Arthur H. Vandenberg
- Category : Political
- Type : GP
- Profile : 5/1 - Heretical / Investigator
- Definition : Single
- Incarnation Cross : LAX Healing 1
Arthur Hendrick Vandenberg (March 22, 1884 – April 18, 1951) was a Republican Senator from the U.S. state of Michigan who participated in the creation of the United Nations.
Early life and family
Arthur Vandenberg was born to Aaron and Alpha Hendrick Vandenberg and raised in Grand Rapids, Michigan.
Vandenberg attended public schools there and studied law at the University of Michigan (1900–1901), where he was a member of Delta Upsilon.
After a brief stint working in New York at Collier's magazine, he returned home in 1906 to marry his childhood sweetheart, Elizabeth Watson. They had three children. She died in 1917, and in 1918 Vandenberg married Hazel Whittaker. They had no children.
From 1906 to 1928, he worked as a newspaper reporter, editor, and publisher at the Grand Rapids Herald, which was owned by William Alden Smith, who served as a Republican in the U.S. Senate from 1907 to 1919."Vandenberg was . . . best known for [authoring] his Alexander Hamilton: The Greatest American.
Vandenberg was a Mason, Shriner, Elk and Woodman.
Senate career 1928-1935
On March 31, 1928, Governor Fred Green appointed 44-year-old Vandenberg, a Republican, to fill the vacancy caused by the death of Senator Woodbridge Nathan Ferris, a Democrat, from pneumonia. Green made the appointment reluctantly under considerable political pressure. Vandenberg immediately declared his intention to stand for election to both the short, unexpired term and the full six-year term. Though once a friend and admirer of President Woodrow Wilson, his ties to the Republican Party were well established.
He became the fifth journalist in the U.S. Senate. Governor Green "stressed the advantage of youth as a qualification for the rough-and-tumble of life in Washington committee rooms" which was deemed an explanation for appointing Vandenberg over the aged Joseph Warren Fordney for the position. "Fellow Republican publishers to whom he can look from behind his horn-rimmed glasses for encouragement in his maiden speech are Cutting of New Mexico, Capper of Kansas, La Follette of Wisconsin. Senator-publisher Carter Glass of Virginia sits across the aisle among the Democrats."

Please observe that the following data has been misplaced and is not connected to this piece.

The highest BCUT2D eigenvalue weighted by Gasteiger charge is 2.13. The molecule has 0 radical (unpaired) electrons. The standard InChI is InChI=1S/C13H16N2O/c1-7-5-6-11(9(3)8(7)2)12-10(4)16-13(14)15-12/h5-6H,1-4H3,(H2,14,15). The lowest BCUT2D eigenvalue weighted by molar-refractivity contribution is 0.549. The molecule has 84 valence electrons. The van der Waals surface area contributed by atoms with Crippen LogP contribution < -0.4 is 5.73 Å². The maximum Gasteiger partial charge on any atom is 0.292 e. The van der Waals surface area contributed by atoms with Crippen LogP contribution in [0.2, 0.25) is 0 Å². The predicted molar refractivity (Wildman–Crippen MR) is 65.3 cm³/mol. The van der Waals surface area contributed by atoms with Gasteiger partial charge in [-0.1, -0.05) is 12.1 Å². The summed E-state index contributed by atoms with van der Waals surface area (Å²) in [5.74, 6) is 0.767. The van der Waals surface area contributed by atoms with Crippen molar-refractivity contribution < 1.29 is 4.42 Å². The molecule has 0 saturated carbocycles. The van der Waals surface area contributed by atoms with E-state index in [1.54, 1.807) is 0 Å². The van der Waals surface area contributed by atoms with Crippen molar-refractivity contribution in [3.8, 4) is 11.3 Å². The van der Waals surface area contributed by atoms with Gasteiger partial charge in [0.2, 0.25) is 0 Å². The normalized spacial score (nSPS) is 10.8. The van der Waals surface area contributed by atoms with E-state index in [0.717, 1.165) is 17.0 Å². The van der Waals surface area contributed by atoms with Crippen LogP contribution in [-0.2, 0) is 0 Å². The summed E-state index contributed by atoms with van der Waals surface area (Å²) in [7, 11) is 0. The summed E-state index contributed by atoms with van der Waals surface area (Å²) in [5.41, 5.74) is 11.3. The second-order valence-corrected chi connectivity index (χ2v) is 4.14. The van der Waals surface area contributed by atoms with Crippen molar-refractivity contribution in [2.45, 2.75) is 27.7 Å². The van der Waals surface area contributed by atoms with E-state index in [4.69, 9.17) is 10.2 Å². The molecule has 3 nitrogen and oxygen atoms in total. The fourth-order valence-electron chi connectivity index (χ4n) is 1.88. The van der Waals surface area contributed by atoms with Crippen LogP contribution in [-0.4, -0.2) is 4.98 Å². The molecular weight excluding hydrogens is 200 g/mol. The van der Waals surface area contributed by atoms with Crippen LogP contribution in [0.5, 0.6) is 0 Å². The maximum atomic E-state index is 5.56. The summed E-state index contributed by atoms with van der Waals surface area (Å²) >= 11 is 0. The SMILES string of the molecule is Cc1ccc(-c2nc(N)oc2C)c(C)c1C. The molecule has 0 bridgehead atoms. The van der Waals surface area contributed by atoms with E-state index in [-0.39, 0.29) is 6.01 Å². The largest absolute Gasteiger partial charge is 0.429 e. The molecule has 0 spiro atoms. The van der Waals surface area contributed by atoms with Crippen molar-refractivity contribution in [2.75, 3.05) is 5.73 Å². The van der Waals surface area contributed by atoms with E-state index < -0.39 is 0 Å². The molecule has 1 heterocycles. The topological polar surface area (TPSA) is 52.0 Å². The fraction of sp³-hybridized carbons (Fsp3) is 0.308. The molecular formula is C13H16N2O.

In November 1928, Vandenberg was handily elected for a full term. In the Senate, he piloted into law the Reapportionment Act of 1929, which provided for the automatic redistricting of the House of Representatives after each national census. He was at first an ardent supporter of President Herbert Hoover but he became discouraged by Hoover's intransigence and failures in dealing with the Great Depression.
After the election of Franklin D. Roosevelt in 1932, Vandenberg went along with most of the early New Deal measures, except for the NIRA and AAA. With the exception of his amendment to the 1933 Glass–Steagall Banking Act, which created the Federal Deposit Insurance Corporation, Vandenberg failed to secure enactment of any significant legislative proposals. By the 1934 election, his own political position was precarious and lost his home district; he was still reelected by 52,443 votes.
Opposing the New Deal 1935-1939
When the new Congress convened in 1935, there were only twenty-five Republican senators, and Vandenberg was one of the most effective opponents of the second New Deal. He voted against most Roosevelt-sponsored measures, notable exceptions being the Banking Act of 1935 and the Social Security Act. He pursued a policy of what he called fiscal responsibility, a balanced budget, states' rights, and reduced taxation. He felt that Roosevelt had usurped the powers of Congress, and he spoke of the dictatorship of Franklin Roosevelt. But at the 1936 Republican National Convention, Vandenberg refused to permit the party to nominate him for Vice President, anticipating Roosevelt's victory that year.
As part of the conservative coalition of Republicans and Democrats in the Senate, Vandenberg helped defeat Roosevelt's plan to pack the Supreme Court. He helped defeat the Passamaquoddy Bay and Florida Canal projects, voted against the National Labor Relations Act, various New Deal tax measures, and the Hours and Wages Act.
American foreign policy
Vandenberg became a member of the United States Senate Foreign Relations Committee in 1929. A modified internationalist, he voted in favor of United States membership on the World Court, but the situation in Europe moved him towards isolationism. Also his experiences during the Nye Committee hearings on the munitions industry, of which he was the Senate co-sponsor, convinced him that entry into World War I had been a disastrous error.